Fibromyalgia brain1. I am hypersensitive to pain. That means that my body receives pain about five to ten times what most other people feel. Therefore, “You will feel a little sting” means nothing to me. With my body, there is no little sting, especially when you are prodding about trying to find my deeply hidden veins with a needle.

2. Tests take a while, results take a while, appointments take a while. Living in waiting mode negatively affects your mood, your mental state and your capacity to stay positive. Each appointment leaves me flat like a pancake and I can feel depression hanging there just waiting to get in.

3. Often tests don’t show any conclusive results anyways.  Unfortunately, just because it can’t be seen in testing doesn’t mean it’s not there. Possible waste of time, money, pain and effort. Did I mention that this is the third time in six years I have lined up at the rheumatologist for a diagnosis?

4. The doctors are lovely, the nurses are lovely, the staff are lovely, but there is not getting around it, doctor’s surgeries, pathology offices and hospitals are full of sick people.

This last point really hurt me today. I am very sensitive to others’ feelings, so even in my fatigued zombie state I did not miss two key signals today. The first hurt was when I was in the MRI waiting room, waiting my turn. The lady before me had gone in to be tested and had left behind two middle aged sons. After some random banter they started talking about Mum’s tests and the word inoperable came out. That word made me sad. Sad for the lady and sad that the world has this word.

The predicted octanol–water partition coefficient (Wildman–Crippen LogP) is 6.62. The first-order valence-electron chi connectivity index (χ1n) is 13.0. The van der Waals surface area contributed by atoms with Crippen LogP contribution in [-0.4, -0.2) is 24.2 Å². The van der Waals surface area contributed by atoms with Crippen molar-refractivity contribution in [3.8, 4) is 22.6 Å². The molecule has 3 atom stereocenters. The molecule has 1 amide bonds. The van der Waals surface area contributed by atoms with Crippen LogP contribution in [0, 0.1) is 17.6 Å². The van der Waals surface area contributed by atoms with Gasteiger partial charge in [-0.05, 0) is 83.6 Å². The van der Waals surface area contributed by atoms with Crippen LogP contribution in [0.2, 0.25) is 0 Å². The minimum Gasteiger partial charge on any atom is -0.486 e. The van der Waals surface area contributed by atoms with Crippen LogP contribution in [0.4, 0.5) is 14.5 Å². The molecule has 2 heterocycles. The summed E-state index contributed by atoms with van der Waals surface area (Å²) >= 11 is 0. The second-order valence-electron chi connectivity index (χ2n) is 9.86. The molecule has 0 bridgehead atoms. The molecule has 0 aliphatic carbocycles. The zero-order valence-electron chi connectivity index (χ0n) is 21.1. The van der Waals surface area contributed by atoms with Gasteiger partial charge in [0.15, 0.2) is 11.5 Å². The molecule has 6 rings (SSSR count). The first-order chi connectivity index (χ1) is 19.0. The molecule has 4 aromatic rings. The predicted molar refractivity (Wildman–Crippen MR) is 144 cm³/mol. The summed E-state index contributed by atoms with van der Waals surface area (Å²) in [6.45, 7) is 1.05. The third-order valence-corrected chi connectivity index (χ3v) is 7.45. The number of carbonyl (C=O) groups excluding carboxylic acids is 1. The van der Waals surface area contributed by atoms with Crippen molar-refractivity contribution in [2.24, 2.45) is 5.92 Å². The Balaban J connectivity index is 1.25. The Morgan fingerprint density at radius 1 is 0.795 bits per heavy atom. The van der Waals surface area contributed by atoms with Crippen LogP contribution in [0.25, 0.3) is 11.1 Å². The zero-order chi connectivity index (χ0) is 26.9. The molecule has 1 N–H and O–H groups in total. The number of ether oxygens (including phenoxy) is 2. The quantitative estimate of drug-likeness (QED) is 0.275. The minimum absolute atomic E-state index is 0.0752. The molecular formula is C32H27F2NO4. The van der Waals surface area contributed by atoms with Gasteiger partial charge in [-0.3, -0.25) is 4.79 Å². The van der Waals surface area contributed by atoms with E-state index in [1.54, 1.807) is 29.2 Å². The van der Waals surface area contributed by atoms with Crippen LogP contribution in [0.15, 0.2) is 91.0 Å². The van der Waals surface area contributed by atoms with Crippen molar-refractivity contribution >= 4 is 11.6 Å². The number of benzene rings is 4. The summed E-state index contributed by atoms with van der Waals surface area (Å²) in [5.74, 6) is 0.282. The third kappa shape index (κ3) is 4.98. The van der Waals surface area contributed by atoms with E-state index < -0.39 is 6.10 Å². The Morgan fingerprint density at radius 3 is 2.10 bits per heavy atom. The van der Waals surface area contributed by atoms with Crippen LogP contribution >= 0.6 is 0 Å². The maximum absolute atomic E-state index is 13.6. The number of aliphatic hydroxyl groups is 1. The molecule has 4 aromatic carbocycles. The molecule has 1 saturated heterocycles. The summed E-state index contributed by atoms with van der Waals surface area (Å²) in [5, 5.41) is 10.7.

The second signal came when I was redressing after my MRI was done. Which, by the way the testing lady said I stuffed up because my leg twitched and moved before the contrast went through. At multiple hundreds of dollars, this better not be true, especially with the amount of pain I was in today. The second signal was impossible to miss. Somewhere in the passageway in the pathology area a small boy (he sounded maybe seven or eight) was screaming. Screaming in pain and desperation begging for whoever was trying to do something to him to stop. “Stop it, stop it, don’t, leave me alone” type screaming with full volume and distress. That made me upset. I silently prayed that this boy’s discomfort is short lived and his illness is acute such as with an injury rather than chronic and/or possibly terminal. I am sensitive to others’ emotions and with this being a child, hearing his pain really hurt me inside.

5. Situations like this highlight the empty space beside me. Having a partner to support me in stressful times would be nice. Everyone else seems to bring someone with them in these places.

Perhaps it is third time lucky and all my symptoms get categories finally, and I don’t have to do this ever again. I can only hope.

MRI machine